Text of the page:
Tuesday, April 20, 2010

Liquor Liability - Who's At Fault

The answer, of course, is YOU! If you drink and drive, and you get into an accident; YOU are at fault. Man (or woman) - up!! How many times do we hear stories of someone who says "I only had a couple," and their blood alcohol content is twice the legal limit; and they lost control of their car and smashed into something (or worse -- some one).

That doesn't mean you can't have a beer, get into a car, and drive away. Of course you can. The problem is deciding where the line is. There is no bright line. There is no restrictor that measures your abilities before you get behind the wheel. Everyone has their own threshold. Some people can down a 6-pack without a problem. Others can't drink an ounce without feeling dizzy. It's up to YOU to know your limit; and here's the hard part -- be able to recognize it before you get there.

But I'm not here to talk about the criminal responsibility of a DUI. We'll save that for another chat. Rather, I wanted to talk about the civil liability aspect. First, despite my soapbox, just because you're under the influence doesn't necessarily mean you are automatically responsible for an accident. For example, if you are driving down the road under the influence of alcohol, and you are following all the rules of the road; and someone else is negligent (maybe pulls out in front of you), you are not at fault for the accident. Even if you are rip-roaring bombed!! Of course, you may have difficulty proving you were following the rules of the road since you were blitzed at the time; but that's a separate (albeit important) problem.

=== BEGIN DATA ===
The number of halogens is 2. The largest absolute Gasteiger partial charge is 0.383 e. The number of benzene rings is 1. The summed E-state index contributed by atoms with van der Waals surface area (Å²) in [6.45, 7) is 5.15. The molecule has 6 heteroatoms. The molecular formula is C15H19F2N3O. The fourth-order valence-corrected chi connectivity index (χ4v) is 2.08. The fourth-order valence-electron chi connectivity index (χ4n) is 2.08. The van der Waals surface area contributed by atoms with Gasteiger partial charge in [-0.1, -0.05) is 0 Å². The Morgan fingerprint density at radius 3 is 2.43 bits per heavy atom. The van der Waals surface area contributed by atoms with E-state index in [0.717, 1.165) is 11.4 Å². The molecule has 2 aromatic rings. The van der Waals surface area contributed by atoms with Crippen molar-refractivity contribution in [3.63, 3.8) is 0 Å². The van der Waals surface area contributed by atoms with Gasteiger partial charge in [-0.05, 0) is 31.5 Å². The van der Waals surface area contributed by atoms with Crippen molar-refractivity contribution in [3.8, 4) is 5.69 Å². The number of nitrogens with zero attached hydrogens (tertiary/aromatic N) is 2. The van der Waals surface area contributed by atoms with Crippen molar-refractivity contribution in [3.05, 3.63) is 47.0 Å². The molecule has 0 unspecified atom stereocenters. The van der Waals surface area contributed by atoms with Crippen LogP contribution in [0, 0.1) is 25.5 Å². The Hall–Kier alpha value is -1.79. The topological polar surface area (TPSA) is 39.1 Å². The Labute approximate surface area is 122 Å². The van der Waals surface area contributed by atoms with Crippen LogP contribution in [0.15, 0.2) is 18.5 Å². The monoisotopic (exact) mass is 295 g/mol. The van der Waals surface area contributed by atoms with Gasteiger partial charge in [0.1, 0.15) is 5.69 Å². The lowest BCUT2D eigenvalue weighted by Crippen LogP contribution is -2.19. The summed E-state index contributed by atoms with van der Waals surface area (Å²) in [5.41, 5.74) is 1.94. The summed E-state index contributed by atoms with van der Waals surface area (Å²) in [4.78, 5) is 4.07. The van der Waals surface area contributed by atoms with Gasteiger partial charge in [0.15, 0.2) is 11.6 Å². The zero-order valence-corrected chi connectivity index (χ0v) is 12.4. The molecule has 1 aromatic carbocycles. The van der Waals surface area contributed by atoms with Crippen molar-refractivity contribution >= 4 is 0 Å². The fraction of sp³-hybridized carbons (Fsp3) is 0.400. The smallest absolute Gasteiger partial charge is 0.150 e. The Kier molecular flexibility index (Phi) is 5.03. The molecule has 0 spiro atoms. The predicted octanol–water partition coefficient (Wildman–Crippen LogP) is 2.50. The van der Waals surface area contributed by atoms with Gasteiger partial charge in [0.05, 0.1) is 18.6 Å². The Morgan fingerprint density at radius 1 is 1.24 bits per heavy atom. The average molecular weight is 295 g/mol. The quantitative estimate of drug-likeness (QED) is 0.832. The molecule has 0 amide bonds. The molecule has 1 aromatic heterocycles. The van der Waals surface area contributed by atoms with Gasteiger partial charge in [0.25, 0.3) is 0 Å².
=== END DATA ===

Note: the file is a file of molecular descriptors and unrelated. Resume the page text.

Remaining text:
But others can share the responsibility for your drunken behavior. For example, the other driver might be at fault. I had a case, recently, where a woman had a couple of drinks after work, and then was heading home. She looked over her shoulder as she merged onto the highway, failing to notice a car that had stopped in the gore point. She ran into the back of the car. And why was there a car stopped in the gore point you might ask? Believe it or not, the driver had pulled into the gore point to allow his teenaged son to take the driver's young toddler son out of the car -- run across the street to the woods -- and go to the "bathroom!" Our client was at fault; and (before coming to me) pled guilty to a DUI. But we were able to convince the other driver's insurance company that he, too, was at fault for stopping in the gore point so his young toddler could relieve himself. That driver's insurance company contributed thousands of dollars to the settlement; monies that the plaintiff (in this case, the 2 minors in the car) would have be hoping to get from my client.

Drinking and driving is a 'no-no!' I'm sure we all can agree on that basic proposition. But options can and do exist ... and are worth exploring when you find yourself on the wrong side of that equation.